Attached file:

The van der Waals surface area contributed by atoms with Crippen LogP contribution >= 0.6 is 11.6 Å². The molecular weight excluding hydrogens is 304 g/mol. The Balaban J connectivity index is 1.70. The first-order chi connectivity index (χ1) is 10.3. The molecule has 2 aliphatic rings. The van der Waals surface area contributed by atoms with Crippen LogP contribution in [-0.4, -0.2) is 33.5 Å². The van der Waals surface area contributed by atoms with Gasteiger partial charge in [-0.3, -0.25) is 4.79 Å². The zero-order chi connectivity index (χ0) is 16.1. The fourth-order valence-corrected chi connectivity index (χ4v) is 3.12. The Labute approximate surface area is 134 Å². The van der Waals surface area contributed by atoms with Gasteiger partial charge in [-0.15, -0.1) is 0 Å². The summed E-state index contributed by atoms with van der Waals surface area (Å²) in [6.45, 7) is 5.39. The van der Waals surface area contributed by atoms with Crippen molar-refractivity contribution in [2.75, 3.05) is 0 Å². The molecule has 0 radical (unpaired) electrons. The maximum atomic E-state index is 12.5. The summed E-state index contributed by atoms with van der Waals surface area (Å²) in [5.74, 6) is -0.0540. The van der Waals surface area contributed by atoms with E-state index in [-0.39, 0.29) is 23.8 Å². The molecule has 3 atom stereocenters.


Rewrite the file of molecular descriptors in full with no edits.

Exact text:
The van der Waals surface area contributed by atoms with Crippen LogP contribution >= 0.6 is 11.6 Å². The molecular weight excluding hydrogens is 304 g/mol. The Balaban J connectivity index is 1.70. The first-order chi connectivity index (χ1) is 10.3. The molecule has 2 aliphatic rings. The van der Waals surface area contributed by atoms with Crippen LogP contribution in [-0.4, -0.2) is 33.5 Å². The van der Waals surface area contributed by atoms with Gasteiger partial charge in [-0.3, -0.25) is 4.79 Å². The zero-order chi connectivity index (χ0) is 16.1. The fourth-order valence-corrected chi connectivity index (χ4v) is 3.12. The Labute approximate surface area is 134 Å². The van der Waals surface area contributed by atoms with Gasteiger partial charge in [-0.15, -0.1) is 0 Å². The summed E-state index contributed by atoms with van der Waals surface area (Å²) in [6.45, 7) is 5.39. The van der Waals surface area contributed by atoms with Crippen molar-refractivity contribution in [2.75, 3.05) is 0 Å². The molecule has 0 radical (unpaired) electrons. The maximum atomic E-state index is 12.5. The summed E-state index contributed by atoms with van der Waals surface area (Å²) in [5.74, 6) is -0.0540. The van der Waals surface area contributed by atoms with E-state index in [-0.39, 0.29) is 23.8 Å². The molecule has 3 atom stereocenters.